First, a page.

Successful candidates will also be expected to broaden participation among members of under-represented groups, demonstrate through their research, teaching, and/or public engagement the richness of diversity in the learning experience, integrate multicultural experiences into instructional methods and research tools, and provide leadership in developing pedagogical techniques designed to meet the needs of diverse learning styles and intellectual interests.


  • A Ph.D. or foreign equivalent in physics or a related field.
  • Postdoctoral experience and demonstrated ability to initiate and lead an independent research program in experimental or theoretical AMO physics.
  • An established record of strong publications.
  • Evidence of potential for excellence in teaching and a deep commitment to promoting diversity through their academic and research programs.


  • Ability to establish a strong research program.
  • At least two years of postdoctoral experience.
  • Strong teaching skills.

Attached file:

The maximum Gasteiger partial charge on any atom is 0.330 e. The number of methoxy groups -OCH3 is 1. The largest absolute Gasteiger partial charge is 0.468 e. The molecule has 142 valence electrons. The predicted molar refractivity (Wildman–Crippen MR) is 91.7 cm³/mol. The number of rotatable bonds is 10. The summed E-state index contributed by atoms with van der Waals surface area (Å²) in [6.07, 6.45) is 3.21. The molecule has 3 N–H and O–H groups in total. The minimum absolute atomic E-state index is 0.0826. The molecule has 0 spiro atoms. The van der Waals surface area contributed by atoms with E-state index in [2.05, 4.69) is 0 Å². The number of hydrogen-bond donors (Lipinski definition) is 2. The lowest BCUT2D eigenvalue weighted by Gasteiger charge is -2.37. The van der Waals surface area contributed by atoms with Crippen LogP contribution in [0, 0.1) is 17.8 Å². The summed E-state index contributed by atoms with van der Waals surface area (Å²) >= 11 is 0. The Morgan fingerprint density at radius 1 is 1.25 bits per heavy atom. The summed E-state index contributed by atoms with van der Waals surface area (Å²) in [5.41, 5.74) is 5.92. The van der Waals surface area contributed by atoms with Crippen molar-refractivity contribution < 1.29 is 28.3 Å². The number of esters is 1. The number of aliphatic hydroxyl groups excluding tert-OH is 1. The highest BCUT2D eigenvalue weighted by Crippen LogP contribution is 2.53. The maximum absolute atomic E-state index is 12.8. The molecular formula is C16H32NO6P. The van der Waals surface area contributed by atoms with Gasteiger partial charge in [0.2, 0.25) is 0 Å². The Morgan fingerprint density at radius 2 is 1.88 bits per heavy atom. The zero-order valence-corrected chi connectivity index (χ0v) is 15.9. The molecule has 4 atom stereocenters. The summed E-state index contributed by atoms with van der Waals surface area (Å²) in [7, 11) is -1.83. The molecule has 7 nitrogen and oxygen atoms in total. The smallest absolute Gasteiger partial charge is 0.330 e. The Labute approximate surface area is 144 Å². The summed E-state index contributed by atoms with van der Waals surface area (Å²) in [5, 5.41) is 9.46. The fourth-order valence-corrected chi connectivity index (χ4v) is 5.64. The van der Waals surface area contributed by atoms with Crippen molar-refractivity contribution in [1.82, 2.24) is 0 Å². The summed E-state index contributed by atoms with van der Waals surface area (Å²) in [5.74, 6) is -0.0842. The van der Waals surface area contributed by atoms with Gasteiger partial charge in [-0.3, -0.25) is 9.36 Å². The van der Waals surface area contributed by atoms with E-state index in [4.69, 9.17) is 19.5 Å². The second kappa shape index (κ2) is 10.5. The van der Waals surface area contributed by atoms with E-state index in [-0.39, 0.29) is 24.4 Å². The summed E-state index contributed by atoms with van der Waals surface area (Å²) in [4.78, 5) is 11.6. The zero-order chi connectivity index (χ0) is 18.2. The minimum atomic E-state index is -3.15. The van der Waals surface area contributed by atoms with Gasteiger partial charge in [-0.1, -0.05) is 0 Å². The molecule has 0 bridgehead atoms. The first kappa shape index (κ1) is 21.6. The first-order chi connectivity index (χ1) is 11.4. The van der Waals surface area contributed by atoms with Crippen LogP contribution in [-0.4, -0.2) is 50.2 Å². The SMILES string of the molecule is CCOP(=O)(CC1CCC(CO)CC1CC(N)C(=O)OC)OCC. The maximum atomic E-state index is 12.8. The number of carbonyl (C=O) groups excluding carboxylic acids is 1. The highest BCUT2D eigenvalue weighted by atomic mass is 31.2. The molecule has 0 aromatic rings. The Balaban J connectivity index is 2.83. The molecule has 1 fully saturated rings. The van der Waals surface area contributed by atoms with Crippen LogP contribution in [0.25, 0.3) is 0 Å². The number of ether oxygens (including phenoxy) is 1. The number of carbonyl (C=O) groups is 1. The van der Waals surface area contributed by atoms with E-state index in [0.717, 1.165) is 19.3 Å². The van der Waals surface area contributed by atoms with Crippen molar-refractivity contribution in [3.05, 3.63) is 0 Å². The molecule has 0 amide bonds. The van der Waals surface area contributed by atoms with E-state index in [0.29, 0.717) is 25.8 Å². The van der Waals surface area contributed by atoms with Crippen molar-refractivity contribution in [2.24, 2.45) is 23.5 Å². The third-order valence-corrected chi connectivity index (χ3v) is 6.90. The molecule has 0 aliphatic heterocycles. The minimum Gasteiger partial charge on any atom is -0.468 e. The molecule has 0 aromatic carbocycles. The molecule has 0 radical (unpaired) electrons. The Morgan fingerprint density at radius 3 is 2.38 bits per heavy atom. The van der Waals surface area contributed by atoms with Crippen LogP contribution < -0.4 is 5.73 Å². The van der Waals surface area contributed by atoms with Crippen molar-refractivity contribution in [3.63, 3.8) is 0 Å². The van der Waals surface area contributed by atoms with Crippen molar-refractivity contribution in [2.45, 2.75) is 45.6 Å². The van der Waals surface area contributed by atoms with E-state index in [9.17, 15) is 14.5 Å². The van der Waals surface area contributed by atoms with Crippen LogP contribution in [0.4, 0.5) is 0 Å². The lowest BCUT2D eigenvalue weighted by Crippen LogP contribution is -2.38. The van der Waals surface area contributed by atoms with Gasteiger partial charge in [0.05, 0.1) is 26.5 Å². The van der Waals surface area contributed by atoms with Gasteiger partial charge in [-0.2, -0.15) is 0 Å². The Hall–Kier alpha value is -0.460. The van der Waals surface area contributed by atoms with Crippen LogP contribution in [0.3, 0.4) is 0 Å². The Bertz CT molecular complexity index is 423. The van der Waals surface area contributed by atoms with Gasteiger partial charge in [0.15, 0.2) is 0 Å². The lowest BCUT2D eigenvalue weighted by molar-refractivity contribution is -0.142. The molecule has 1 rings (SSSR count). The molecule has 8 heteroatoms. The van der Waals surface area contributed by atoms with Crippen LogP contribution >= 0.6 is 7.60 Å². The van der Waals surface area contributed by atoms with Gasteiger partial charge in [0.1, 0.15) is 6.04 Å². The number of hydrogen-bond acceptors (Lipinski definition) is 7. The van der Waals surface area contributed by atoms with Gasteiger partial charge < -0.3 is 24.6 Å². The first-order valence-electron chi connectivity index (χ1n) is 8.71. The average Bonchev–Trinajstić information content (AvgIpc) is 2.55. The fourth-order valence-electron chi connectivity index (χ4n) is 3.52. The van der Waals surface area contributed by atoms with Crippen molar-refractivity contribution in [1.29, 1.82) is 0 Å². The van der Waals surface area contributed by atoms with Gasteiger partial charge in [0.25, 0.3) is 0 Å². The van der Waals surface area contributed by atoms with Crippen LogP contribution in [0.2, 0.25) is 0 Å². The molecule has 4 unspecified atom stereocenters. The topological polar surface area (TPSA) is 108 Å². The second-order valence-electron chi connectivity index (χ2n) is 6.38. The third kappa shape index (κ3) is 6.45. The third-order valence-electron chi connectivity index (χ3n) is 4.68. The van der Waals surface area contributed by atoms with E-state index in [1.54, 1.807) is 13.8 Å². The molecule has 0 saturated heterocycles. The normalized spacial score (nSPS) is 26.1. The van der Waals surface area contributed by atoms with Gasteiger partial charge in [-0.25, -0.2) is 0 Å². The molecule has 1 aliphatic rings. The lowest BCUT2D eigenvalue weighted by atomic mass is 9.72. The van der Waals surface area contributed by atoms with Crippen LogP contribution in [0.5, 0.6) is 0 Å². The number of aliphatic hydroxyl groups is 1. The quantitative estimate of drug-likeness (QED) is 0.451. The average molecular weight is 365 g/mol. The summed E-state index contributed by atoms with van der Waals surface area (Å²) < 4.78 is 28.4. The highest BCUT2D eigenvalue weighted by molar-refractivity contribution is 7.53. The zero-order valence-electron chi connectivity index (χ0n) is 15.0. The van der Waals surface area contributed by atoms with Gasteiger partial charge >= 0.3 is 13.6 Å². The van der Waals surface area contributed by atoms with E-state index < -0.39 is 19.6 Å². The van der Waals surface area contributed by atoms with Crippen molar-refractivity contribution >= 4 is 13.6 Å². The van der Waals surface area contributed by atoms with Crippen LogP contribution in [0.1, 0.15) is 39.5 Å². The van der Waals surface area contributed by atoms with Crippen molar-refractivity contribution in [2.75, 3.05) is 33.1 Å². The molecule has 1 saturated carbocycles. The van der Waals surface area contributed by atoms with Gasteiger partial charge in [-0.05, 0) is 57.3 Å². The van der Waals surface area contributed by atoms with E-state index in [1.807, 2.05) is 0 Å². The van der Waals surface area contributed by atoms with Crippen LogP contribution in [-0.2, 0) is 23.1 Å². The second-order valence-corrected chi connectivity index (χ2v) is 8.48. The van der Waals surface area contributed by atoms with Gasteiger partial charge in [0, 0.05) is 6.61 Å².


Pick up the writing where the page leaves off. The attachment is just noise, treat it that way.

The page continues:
• The ability to contribute through research, teaching, and/or public engagement to the diversity and excellence of the learning experience.


This is a full-time, 9-month, tenure-track position with an anticipated start date of August 23, 2023. The successful candidate’s primary academic appointment will be at the Storrs campus. Faculty may also be asked to teach at one of UConn’s regional campuses as part of their ordinary workload. Rank and salary will be commensurate with qualifications and experience.


Employment of the successful candidate is contingent upon the successful completion of a pre-employment criminal background check.


Please apply online to Academic Jobs Online and submit the following application materials:

  • A cover letter
  • Curriculum vitae
  • Research and scholarship statement (innovative concepts forming basis of the academic career, experience in proposal development, mentorship of graduate students, etc.);
  • Teaching statement (including teaching philosophy, teaching experience, commitment to effective learning, concepts for new course development, etc.);